I think you will find many democrats and republicans who side with George Bush’s idea of “compassionate conservatism” which is nothing more than “I love big government and it has all the answers”.
The problem so many have, both dems and repubs, is fear of the masses. They don’t believe in freedom for the masses, they don’t think the average person can take care of himself. We are too stupid for self government and our elite elected representatives know far more than us simple minded rubes.
But are you both for Laissez Faire? Economic and political freedom are liberal attitudes, one without the other is nothing more than believing in control of peoples lives. Which is nothing more than big government good, individual bad.
The conservatives also allowed that president who “defrauded the country into war” into leaving us with a huge deficit. I thought Republicans were supposed to be the party of fiscal responsibility. As for being spineless marvels–that’s true of liberals and conservatives in both parties. It’s also true of many members of the MSM who never held Bush’s feet to the fire when he talked about launching a preemptive war against Iraq.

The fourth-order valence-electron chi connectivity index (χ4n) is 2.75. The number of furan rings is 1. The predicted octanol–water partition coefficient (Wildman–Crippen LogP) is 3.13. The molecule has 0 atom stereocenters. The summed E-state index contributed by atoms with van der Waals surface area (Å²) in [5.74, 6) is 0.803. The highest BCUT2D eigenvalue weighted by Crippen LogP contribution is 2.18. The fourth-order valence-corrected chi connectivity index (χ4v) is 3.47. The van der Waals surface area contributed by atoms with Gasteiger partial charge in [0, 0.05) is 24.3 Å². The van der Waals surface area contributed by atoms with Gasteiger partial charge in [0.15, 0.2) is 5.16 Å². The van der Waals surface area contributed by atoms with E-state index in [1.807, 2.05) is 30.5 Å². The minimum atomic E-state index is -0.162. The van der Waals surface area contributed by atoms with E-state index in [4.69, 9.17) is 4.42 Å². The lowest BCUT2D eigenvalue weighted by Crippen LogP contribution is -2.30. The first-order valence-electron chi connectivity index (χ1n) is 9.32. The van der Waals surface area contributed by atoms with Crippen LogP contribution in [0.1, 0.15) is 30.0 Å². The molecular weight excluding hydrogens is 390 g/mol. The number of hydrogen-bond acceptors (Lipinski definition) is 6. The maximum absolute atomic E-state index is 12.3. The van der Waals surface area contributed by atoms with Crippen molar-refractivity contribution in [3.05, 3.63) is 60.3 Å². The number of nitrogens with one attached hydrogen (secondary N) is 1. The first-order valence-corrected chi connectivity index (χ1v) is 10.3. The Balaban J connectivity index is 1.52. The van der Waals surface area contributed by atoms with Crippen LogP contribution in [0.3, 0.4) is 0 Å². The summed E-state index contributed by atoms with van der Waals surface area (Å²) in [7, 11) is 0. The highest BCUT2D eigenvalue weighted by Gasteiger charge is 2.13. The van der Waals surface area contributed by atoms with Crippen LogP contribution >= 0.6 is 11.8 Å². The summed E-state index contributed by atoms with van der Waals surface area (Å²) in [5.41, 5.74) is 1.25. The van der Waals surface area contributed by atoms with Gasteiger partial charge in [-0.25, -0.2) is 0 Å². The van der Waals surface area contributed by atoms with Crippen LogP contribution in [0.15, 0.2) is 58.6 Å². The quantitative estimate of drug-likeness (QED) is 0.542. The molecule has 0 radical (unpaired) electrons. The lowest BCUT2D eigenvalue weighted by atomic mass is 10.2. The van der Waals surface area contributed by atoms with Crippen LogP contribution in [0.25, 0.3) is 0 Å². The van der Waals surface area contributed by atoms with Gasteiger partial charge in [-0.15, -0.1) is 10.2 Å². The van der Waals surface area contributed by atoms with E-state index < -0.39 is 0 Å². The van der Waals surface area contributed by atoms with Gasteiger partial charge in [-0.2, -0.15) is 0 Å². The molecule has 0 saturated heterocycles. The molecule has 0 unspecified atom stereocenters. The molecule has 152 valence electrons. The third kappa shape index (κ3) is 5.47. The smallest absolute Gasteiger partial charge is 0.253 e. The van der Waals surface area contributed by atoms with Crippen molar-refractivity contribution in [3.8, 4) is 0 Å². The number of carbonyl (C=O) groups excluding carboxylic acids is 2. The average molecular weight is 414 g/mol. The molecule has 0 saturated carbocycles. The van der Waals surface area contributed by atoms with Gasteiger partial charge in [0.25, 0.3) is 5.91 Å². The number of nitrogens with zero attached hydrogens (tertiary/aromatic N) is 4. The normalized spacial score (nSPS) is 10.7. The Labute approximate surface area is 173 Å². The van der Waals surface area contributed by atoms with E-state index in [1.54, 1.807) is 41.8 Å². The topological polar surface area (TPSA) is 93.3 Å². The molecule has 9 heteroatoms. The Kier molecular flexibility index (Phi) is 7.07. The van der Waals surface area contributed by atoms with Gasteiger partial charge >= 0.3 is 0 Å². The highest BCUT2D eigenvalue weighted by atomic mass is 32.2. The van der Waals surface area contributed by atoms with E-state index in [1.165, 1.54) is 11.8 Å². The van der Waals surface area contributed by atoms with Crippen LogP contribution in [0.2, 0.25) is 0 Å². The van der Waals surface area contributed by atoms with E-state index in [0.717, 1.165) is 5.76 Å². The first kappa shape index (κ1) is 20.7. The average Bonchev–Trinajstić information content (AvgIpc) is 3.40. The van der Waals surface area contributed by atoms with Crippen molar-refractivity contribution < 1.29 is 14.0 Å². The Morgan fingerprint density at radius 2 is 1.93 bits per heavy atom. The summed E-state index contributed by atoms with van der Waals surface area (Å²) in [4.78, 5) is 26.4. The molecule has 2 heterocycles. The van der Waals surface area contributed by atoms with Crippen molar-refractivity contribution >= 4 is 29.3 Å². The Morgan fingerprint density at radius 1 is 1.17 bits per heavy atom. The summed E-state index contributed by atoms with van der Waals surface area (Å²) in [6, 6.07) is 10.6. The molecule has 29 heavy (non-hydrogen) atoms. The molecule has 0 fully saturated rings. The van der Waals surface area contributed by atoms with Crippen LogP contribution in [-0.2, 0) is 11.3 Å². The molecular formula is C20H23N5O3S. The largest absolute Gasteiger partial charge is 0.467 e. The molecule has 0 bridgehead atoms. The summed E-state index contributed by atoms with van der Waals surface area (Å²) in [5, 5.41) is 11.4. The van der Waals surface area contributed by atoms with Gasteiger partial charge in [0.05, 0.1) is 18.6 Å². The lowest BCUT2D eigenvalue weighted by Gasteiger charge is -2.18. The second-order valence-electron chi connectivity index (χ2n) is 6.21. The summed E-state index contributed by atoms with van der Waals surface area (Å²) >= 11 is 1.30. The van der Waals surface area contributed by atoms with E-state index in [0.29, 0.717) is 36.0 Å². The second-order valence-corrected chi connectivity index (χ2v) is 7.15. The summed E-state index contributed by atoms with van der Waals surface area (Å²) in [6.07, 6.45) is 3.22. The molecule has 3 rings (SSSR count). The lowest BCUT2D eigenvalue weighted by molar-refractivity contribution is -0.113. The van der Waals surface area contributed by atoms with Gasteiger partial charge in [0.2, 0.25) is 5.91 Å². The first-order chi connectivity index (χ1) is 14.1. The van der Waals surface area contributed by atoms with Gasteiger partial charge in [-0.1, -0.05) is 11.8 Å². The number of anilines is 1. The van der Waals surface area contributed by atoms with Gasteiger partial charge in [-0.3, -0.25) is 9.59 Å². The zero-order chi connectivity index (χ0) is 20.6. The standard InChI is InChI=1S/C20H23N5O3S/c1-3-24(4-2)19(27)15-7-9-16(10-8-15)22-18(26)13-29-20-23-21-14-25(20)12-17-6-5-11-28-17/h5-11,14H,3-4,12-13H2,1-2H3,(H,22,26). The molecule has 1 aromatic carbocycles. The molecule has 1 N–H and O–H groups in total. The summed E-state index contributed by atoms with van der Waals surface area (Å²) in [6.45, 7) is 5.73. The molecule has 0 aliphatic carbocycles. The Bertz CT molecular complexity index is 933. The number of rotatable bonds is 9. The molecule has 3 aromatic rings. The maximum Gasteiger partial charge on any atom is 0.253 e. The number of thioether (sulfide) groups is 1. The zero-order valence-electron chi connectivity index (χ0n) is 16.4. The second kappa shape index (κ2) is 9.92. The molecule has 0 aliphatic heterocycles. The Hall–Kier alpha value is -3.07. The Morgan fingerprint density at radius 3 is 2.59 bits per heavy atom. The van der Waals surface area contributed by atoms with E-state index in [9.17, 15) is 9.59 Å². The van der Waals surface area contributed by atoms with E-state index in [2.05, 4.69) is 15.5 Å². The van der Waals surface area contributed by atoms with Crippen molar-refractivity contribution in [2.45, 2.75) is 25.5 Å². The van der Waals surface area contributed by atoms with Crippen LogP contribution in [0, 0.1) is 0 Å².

Unfortunately, we probably have few TRUE liberals and conservatives in our two major political parties. Too many politicians are bought and paid for by corporations and their lobbyists. We have few people of courage representing us in Washington today.
Don’t get me wrong, I used to think I was a liberal for most of my life; until I watched a group of spineless marvels allow the Supreme Court appoint a president and then excuse the same president as he defrauded the country into war.
I join in every objection Rachel Maddow has made against the left for not fighting back or holding anyone on the right accountable for anything.
Are you implying that all conservatives are close minded bigots? I’m familiar with the lot you’re referring to and I despise them equally; but none more than the rabid right wing.
I also agree with John Dean, in so much as his observation that attempting to organize liberals to do anything is tantamount to herding [indecisive] cats.
What liberals don’t seem to understand is that there’s a difference between being open minded and paralyzing themselves with indecisiveness and being bereft of spine.